Aurizon has welcomed a decision by the Fair Work Commission to terminate expired enterprise agreements from May 18, in which the Commission found the rail operator’s bargaining to be “rationally based,” while the unions’ was “not common”.
Queensland-based Aurizon is in the middle of a prolonged bargaining saga with a number of unions, including AFULE, QSU, CEPU, AMWU, RTBU, APESMA and Together Queensland.
The rail operator is trying to negotiate new deals for its Queensland workforce, which was formerly covered by a set of 14 enterprise agreements.
Two of those enterprise agreements have already been replaced by a single deal which was agreed to and formalised on January 21.
But the majority of employees are still not accounted for under new contracts, and are currently working under the remaining 12 expired enterprise agreements.
Under the Fair Work Act 2009, enterprise agreements continue to operate after their nominal expiry date until they are replaced.
But if the Fair Work Commission decides – upon application from either party – to terminate the enterprise agreement, the workers formerly under that deal would no longer be covered.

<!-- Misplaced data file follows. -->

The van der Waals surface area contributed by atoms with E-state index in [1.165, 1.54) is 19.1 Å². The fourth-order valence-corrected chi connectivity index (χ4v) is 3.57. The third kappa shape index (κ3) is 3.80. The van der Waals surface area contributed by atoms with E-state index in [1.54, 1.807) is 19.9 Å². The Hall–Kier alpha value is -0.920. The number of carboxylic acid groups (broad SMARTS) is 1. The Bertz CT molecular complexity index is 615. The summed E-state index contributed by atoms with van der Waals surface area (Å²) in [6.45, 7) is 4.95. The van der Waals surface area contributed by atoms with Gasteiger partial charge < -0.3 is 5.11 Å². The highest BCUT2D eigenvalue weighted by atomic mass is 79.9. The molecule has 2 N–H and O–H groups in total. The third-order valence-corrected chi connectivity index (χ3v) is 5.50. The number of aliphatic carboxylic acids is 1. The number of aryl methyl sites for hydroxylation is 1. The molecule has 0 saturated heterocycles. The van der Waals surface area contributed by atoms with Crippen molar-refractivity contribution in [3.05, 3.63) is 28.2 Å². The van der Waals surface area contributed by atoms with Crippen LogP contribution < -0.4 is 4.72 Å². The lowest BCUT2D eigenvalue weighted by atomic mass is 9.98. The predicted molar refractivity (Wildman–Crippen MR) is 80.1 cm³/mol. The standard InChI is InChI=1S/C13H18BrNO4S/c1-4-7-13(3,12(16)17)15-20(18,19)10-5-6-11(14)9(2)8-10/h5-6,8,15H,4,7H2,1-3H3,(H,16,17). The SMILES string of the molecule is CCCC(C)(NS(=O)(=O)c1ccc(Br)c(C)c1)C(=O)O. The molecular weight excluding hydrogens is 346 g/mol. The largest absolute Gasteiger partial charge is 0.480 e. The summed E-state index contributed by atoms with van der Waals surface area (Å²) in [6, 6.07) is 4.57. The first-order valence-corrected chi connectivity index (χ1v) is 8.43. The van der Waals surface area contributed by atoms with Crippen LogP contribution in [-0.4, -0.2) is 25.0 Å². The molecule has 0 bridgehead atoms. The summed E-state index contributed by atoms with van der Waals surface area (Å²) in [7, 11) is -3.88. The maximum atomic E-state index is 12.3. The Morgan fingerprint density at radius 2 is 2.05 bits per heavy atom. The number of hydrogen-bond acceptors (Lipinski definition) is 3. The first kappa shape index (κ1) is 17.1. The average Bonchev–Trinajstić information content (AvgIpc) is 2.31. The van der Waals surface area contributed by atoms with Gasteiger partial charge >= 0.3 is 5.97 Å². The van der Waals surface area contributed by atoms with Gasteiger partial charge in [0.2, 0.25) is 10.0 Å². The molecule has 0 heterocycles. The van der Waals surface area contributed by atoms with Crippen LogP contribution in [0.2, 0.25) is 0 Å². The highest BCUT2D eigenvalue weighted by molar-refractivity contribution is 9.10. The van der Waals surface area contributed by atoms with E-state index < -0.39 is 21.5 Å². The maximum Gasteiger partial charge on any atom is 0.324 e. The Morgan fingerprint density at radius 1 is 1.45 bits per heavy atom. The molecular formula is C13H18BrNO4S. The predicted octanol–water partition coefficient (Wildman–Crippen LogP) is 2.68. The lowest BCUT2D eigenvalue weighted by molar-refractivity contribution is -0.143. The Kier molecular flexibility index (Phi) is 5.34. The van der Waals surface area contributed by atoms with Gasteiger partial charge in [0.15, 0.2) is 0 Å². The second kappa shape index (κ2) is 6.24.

In this case, the Commission has approved Aurizon’s request, and the termination will occur on May 18, 2015.
That means negotiations can no longer be easily stalled by either side, as that deadline approaches. Aurizon said the decision should get the ball rolling again on negotiation talks.
“This is a landmark decision, not only for Aurizon but in the broader context for Australian industrial relations,” Aurizon managing director and chief executive Lance Hockridge said.
“Our aim always has been to negotiate in good faith workplace agreements that are contemporary and forward looking, and match those already agreed by unions with our direct competitors,” Hockridge explained.
“We anticipate today’s decision will assist us in moving towards that outcome.”
The decision from the Full Bench of the Fair Work Commission said many of the provisions sought by the unions so far in negotiations were not common in most enterprise agreements.
“They restrict Aurizon in making business changes that it wishes to make in response to a competitive market situation,” the Commission said. “The restrictive provisions restrain Aurizon’s capacity to effectively manage its labour resource needs.”
Meanwhile, the Commission found Aurizon’s goals to be reasonable.
“Aurizon has endeavoured to negotiate changes to those provisions but the lengthy and comprehensive negotiations have not led to an agreement,” the Commission found.
“Many of the changes sought by Aurizon in the negotiations seem to us to be rationally based.
“We readily understand its desire that its now private sector business no longer be restrained by provisions that were effectively imposed through the privatisation process.
“We do not think the changes proposed [by Aurizon], objectively viewed, involve exploitation or unfairness in the terms and conditions of employment of Aurizon employees.”